Behrman House Blog

Gevalt! "Dinner for Schmucks" Gets the Yiddish Wrong

Dinner for Schmucks, Director Jay Roach’s remake of the 1998 French comedy Diner de Cons (The Dinner Game), opened last weekend to mixed reviews. Starring Steve Carell, the talented actor who has established himself as Hollywood’s most loveable loser, Dinner for Shmucks begs for attention from Jewish educators. As you prepare for a new school year, don’t overlook this film’s ability to stimulate discussions about Jewish humor and the way comedy helped Jews survive an often tortured history.


1. Ask for a volunteer to summarize the plot.

 [Tim is an ambitious executive who sets aside his moral compass in pursuit of a promotion.  To achieve his dream job, he accepts an invitation to an unusual dinner party that his boss hosts. In actuality, the party is a contest to determine which executive can bring the biggest idiot to the dinner. Tim has second thoughts about participating in the mean spirited joke, but after he stumbles upon Barry—a sweet, dimwitted IRS agent—he decides that this affable loser could be his ticket to the executive suite. Unfortunately, Tim learns that Barry (the Steve Carell character) is more than a naive simpleton; he brings chaos wherever he goes.]

2. Play the trailer


3. Begin the discussion by examining the title of the film.

  • Yiddish words such as mensch and chutzpah have crept into American vernacular.  Do you know what these words mean? [Define them for those who don’t] What does the popularity of these Yiddish terms say about American culture? What does it say about the American Jewish experience?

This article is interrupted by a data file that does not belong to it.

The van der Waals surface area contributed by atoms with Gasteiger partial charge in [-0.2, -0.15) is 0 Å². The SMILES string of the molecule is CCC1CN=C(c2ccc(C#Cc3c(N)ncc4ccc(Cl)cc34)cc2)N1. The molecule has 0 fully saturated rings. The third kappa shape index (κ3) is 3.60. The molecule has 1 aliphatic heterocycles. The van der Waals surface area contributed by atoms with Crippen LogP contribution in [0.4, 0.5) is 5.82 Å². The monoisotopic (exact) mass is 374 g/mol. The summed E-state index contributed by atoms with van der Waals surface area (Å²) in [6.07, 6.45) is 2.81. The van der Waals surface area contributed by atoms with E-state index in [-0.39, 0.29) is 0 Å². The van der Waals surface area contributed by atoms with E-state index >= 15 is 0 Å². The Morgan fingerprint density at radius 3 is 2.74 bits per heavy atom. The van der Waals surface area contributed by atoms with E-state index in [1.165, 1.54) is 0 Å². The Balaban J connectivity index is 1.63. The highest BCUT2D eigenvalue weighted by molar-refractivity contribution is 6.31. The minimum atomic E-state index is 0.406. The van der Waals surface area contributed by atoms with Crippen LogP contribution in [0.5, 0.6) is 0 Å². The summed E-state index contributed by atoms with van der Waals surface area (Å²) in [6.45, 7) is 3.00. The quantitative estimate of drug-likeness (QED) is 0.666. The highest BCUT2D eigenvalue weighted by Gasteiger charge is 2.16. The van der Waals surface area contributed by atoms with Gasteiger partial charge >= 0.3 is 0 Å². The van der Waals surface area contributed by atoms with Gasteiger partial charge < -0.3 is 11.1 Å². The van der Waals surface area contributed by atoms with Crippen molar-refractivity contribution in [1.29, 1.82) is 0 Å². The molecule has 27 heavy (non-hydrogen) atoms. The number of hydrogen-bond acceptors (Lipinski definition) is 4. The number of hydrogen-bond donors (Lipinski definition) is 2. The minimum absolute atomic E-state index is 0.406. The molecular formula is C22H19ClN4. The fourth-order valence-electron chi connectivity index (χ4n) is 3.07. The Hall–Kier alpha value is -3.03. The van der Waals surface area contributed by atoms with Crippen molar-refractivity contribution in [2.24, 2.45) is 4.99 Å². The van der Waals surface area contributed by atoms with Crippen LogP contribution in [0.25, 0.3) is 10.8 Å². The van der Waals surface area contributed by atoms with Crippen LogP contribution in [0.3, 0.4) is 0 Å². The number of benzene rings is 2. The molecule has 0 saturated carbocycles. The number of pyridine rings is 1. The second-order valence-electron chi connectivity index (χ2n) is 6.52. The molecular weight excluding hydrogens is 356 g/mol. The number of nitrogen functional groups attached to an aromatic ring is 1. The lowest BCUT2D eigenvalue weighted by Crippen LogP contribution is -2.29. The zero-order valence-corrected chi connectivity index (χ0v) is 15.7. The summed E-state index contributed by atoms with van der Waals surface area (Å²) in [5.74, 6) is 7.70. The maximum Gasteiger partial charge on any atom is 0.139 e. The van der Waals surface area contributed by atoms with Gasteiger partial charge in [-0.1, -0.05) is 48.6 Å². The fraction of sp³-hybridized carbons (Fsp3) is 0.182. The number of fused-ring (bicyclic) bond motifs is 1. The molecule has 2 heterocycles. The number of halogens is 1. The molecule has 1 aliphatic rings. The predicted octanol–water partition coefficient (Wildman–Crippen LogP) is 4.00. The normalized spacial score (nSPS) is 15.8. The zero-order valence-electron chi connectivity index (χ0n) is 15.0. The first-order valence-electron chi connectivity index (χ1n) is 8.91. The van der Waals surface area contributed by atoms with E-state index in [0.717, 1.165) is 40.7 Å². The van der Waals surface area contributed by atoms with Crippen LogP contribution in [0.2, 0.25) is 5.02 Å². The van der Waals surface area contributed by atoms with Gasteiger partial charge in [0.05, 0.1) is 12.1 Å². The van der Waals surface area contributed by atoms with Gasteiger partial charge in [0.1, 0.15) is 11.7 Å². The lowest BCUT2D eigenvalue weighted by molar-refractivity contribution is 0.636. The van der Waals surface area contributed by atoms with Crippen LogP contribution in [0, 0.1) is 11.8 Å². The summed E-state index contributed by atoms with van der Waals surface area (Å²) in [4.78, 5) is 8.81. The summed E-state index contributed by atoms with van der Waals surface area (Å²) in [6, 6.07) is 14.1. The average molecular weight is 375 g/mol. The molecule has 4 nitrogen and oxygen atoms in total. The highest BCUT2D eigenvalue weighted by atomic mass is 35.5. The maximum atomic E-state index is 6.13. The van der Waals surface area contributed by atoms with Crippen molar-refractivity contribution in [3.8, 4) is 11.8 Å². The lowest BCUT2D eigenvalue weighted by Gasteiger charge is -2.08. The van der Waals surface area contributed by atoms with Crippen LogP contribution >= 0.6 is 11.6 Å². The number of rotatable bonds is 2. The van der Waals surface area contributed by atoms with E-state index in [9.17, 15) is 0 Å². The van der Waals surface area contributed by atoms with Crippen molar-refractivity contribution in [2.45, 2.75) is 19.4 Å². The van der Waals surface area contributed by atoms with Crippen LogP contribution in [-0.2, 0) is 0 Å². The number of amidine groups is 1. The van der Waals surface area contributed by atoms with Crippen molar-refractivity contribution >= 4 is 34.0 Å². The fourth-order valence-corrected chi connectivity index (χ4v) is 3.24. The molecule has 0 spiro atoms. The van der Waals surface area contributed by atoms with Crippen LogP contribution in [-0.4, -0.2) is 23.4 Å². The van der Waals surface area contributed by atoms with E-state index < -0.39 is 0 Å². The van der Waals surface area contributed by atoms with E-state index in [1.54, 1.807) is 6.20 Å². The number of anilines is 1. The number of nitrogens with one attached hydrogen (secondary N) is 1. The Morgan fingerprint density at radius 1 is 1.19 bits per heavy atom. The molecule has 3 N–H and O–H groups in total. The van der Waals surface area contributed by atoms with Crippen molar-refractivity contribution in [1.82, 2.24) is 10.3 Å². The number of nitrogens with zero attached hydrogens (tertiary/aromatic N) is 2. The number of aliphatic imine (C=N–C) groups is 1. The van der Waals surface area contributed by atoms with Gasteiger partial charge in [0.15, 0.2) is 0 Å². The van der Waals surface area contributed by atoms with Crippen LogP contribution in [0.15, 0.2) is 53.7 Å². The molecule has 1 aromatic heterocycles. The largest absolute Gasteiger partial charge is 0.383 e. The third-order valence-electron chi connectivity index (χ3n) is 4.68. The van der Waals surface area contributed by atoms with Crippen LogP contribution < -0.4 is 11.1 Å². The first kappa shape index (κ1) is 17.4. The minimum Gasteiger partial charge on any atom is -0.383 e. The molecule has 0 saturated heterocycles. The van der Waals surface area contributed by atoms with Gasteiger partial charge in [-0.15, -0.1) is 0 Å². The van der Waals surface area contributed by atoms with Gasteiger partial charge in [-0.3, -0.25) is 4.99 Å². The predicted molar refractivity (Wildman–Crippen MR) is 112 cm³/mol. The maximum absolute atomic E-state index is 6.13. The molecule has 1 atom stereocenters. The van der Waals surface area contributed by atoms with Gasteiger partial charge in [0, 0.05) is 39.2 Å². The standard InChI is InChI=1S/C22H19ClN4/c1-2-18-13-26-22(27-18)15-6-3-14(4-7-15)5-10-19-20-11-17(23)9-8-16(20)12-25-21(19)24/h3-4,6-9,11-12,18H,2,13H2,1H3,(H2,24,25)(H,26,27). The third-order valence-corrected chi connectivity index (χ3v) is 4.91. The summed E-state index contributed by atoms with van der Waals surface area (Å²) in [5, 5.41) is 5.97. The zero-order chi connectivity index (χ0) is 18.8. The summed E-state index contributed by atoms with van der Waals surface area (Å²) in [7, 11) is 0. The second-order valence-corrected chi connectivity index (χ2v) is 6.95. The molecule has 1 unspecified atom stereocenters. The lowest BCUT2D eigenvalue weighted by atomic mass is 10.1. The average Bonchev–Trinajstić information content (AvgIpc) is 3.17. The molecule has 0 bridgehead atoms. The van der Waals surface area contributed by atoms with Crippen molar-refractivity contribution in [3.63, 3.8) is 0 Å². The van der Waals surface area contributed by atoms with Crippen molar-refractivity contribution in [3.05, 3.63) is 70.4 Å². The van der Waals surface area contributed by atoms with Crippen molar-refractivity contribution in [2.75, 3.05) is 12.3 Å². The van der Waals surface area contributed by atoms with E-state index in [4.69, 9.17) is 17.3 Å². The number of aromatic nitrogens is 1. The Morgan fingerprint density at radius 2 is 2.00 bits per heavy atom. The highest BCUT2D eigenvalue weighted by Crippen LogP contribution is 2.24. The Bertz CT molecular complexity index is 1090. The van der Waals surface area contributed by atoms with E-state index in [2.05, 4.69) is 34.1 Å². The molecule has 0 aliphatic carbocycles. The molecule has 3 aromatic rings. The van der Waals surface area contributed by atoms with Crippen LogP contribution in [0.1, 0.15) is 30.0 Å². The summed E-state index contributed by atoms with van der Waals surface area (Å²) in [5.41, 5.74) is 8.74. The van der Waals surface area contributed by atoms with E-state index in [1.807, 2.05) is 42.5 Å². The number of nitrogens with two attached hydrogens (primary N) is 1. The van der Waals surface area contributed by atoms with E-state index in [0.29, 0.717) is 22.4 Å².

• The Yiddish word schmuck is a vulgar term for penis. It is frequently used as a pejorative for someone who is contemptible, wicked, or obnoxious. Do you think it’s appropriate that the word schmuck appears in the title of a feature film?  Do you think the producers of the film have used the Yiddish correctly? Who are the real schmucks in the film?

4. Ask students what role they think humor and comedy play in society.

5. Introduce the following idea: The main virtue of comedy is that it shines a spotlight on life’s incongruities; in other words, comedy allows us to laugh at the gap between our life experiences and our highest expectations.  By doing so, we make disappointments more bearable. Tell this classic joke to make this idea clear.

Elazar, a poor Jew who lived during the Roman occupation of Israel, found himself at heaven’s gate. The patriarch Abraham greeted him and said, “Before you can enter heaven, you must describe a personal example of bravery during your lifetime.”

Oh sure,” said Elazar, smiling confidently. “I once stood before the Roman emperor and called him a camel’s rear-end and then scolded him for occupying our land.”

“When did that happen,” Abraham asked, obviously impressed.

“About 10 seconds ago,” responded Elazar.

  • What incongruity is the joke highlighting? [The helplessness of average people in the face of brutal oppressors; living honorably might require self-sacrifice; indeed, it might be impossible to live honorably and remain alive.]

6. For centuries, Jews lived with one central incongruity. Ask students to speculate what it has been. [Our tradition teaches us that we’re God’s chosen people, and yet, our history has been filled with persecution.]